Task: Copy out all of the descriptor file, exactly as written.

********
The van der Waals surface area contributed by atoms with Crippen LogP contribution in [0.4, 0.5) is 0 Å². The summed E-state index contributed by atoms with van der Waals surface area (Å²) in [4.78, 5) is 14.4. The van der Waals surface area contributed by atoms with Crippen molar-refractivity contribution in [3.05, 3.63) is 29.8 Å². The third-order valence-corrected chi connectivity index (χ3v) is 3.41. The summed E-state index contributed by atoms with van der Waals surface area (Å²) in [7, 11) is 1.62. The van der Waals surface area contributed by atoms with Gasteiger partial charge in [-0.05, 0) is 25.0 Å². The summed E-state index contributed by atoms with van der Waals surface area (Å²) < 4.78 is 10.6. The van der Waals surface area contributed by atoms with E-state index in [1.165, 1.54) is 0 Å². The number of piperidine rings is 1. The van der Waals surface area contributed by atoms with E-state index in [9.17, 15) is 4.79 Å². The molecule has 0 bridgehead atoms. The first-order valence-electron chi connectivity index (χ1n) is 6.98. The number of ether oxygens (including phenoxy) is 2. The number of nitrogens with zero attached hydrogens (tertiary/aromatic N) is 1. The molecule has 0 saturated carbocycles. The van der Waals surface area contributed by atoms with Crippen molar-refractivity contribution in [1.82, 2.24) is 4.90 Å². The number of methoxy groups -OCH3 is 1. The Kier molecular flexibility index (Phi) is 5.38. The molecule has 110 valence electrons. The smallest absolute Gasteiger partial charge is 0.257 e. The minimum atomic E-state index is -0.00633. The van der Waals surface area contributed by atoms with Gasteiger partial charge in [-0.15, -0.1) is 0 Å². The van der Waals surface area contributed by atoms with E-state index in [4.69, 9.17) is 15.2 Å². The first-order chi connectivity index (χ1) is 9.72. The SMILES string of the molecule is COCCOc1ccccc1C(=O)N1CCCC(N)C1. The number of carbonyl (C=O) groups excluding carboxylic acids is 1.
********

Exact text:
The van der Waals surface area contributed by atoms with Crippen LogP contribution in [0.4, 0.5) is 0 Å². The summed E-state index contributed by atoms with van der Waals surface area (Å²) in [4.78, 5) is 14.4. The van der Waals surface area contributed by atoms with Crippen molar-refractivity contribution in [3.05, 3.63) is 29.8 Å². The third-order valence-corrected chi connectivity index (χ3v) is 3.41. The summed E-state index contributed by atoms with van der Waals surface area (Å²) in [7, 11) is 1.62. The van der Waals surface area contributed by atoms with Gasteiger partial charge in [-0.05, 0) is 25.0 Å². The summed E-state index contributed by atoms with van der Waals surface area (Å²) < 4.78 is 10.6. The van der Waals surface area contributed by atoms with E-state index in [1.165, 1.54) is 0 Å². The number of piperidine rings is 1. The van der Waals surface area contributed by atoms with E-state index in [9.17, 15) is 4.79 Å². The molecule has 0 bridgehead atoms. The first-order valence-electron chi connectivity index (χ1n) is 6.98. The number of ether oxygens (including phenoxy) is 2. The number of nitrogens with zero attached hydrogens (tertiary/aromatic N) is 1. The molecule has 0 saturated carbocycles. The van der Waals surface area contributed by atoms with Crippen molar-refractivity contribution in [1.82, 2.24) is 4.90 Å². The number of methoxy groups -OCH3 is 1. The Kier molecular flexibility index (Phi) is 5.38. The molecule has 110 valence electrons. The smallest absolute Gasteiger partial charge is 0.257 e. The minimum atomic E-state index is -0.00633. The van der Waals surface area contributed by atoms with Gasteiger partial charge in [-0.15, -0.1) is 0 Å². The van der Waals surface area contributed by atoms with E-state index in [4.69, 9.17) is 15.2 Å². The first-order chi connectivity index (χ1) is 9.72. The SMILES string of the molecule is COCCOc1ccccc1C(=O)N1CCCC(N)C1. The number of carbonyl (C=O) groups excluding carboxylic acids is 1.